Every few days a low pressure system rambles across the US, and if it passes close enough to us and is strong enough, we may see some clouds and precipitation, followed by blue skies and cooler temperatures. Such fluctuations are a feature of our Midwest climate. At the global scale, there are also semi-regular disruptions that change the weather, and none is better known than ENSO — the El Niño-Southern Oscillation. We expect ENSO events every 3 to 7 years. When a strong ENSO event occurs, its fingerprints can be seen many places around the globe. If you are a farmer in Australia, Indonesia, South Africa, or northern South America, plan for a dry spell. In the southern third of the US, expect more rain than usual. The global average temperature is always warmer than average during an ENSO. As with passing storm systems, there are some regular features, but also lots of unknowns about how ENSO will affect a given place.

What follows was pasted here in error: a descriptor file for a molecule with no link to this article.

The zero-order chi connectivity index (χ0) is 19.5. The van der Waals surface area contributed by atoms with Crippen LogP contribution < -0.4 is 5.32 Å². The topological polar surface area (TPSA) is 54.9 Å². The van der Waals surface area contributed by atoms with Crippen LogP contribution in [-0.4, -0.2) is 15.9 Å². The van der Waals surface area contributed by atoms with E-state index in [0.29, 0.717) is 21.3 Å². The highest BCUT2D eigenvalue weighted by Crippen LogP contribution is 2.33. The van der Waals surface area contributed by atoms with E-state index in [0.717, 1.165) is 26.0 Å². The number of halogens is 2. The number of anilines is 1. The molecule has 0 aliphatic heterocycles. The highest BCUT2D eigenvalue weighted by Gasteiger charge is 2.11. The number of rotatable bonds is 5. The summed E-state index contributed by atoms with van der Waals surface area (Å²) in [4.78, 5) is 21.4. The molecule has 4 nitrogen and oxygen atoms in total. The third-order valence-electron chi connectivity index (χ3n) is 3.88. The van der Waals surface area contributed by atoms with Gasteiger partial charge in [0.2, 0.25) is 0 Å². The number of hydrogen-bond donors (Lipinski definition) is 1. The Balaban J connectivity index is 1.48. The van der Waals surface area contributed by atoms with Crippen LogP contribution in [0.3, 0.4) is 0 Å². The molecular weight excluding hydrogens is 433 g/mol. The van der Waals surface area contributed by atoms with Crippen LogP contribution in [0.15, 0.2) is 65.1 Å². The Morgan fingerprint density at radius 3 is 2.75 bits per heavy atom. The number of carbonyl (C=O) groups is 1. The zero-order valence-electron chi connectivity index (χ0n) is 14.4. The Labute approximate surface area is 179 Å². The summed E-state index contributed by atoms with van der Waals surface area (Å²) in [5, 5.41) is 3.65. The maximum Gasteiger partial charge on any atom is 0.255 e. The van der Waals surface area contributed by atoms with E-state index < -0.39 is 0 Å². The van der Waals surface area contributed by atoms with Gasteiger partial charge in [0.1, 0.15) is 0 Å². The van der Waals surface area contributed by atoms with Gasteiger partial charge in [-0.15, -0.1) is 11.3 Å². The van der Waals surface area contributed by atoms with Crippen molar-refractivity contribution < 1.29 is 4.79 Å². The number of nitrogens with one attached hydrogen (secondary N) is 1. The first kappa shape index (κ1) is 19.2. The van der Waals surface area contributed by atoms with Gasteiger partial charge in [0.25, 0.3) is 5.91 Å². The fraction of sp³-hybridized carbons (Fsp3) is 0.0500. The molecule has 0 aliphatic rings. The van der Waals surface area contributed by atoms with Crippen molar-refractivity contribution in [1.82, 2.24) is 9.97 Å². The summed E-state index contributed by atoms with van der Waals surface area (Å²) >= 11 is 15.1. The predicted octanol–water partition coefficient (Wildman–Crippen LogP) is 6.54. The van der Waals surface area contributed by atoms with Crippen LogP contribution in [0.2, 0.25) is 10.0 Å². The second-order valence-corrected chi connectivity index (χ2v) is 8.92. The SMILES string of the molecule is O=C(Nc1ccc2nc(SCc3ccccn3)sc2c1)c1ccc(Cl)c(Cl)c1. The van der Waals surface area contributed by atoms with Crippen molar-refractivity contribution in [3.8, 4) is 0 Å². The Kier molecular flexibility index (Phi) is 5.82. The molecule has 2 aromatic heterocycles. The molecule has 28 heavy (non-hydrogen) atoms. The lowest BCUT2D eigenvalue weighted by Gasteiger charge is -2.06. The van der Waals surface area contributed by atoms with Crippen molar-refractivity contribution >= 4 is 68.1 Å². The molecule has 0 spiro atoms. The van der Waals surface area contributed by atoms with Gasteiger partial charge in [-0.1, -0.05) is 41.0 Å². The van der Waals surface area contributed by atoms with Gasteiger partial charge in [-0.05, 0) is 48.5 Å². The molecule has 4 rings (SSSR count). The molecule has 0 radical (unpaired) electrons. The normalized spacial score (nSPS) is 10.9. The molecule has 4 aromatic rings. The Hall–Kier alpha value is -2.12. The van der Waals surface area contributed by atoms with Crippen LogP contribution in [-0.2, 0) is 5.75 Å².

Soil Science Extension
University of Wisconsin Madison